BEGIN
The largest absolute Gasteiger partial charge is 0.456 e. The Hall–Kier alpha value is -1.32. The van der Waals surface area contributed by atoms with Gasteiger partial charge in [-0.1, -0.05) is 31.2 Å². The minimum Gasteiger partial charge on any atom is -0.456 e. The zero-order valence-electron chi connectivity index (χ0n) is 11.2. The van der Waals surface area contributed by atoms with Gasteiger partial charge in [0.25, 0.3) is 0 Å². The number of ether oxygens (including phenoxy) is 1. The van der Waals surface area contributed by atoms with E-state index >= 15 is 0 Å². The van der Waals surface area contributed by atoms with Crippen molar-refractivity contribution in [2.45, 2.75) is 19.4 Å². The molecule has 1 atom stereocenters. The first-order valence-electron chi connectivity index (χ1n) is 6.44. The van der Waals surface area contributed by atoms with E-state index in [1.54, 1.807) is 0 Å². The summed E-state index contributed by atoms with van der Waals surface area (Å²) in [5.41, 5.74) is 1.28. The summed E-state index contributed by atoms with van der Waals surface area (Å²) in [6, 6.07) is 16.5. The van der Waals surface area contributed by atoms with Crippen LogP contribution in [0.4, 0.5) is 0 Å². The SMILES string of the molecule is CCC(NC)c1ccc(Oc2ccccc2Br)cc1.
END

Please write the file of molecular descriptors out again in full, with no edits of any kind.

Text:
The largest absolute Gasteiger partial charge is 0.456 e. The Hall–Kier alpha value is -1.32. The van der Waals surface area contributed by atoms with Gasteiger partial charge in [-0.1, -0.05) is 31.2 Å². The minimum Gasteiger partial charge on any atom is -0.456 e. The zero-order valence-electron chi connectivity index (χ0n) is 11.2. The van der Waals surface area contributed by atoms with Gasteiger partial charge in [0.25, 0.3) is 0 Å². The number of ether oxygens (including phenoxy) is 1. The van der Waals surface area contributed by atoms with E-state index >= 15 is 0 Å². The van der Waals surface area contributed by atoms with Crippen molar-refractivity contribution in [2.45, 2.75) is 19.4 Å². The molecule has 1 atom stereocenters. The first-order valence-electron chi connectivity index (χ1n) is 6.44. The van der Waals surface area contributed by atoms with E-state index in [1.54, 1.807) is 0 Å². The summed E-state index contributed by atoms with van der Waals surface area (Å²) in [5.41, 5.74) is 1.28. The summed E-state index contributed by atoms with van der Waals surface area (Å²) in [6, 6.07) is 16.5. The van der Waals surface area contributed by atoms with Crippen LogP contribution in [0.4, 0.5) is 0 Å². The SMILES string of the molecule is CCC(NC)c1ccc(Oc2ccccc2Br)cc1.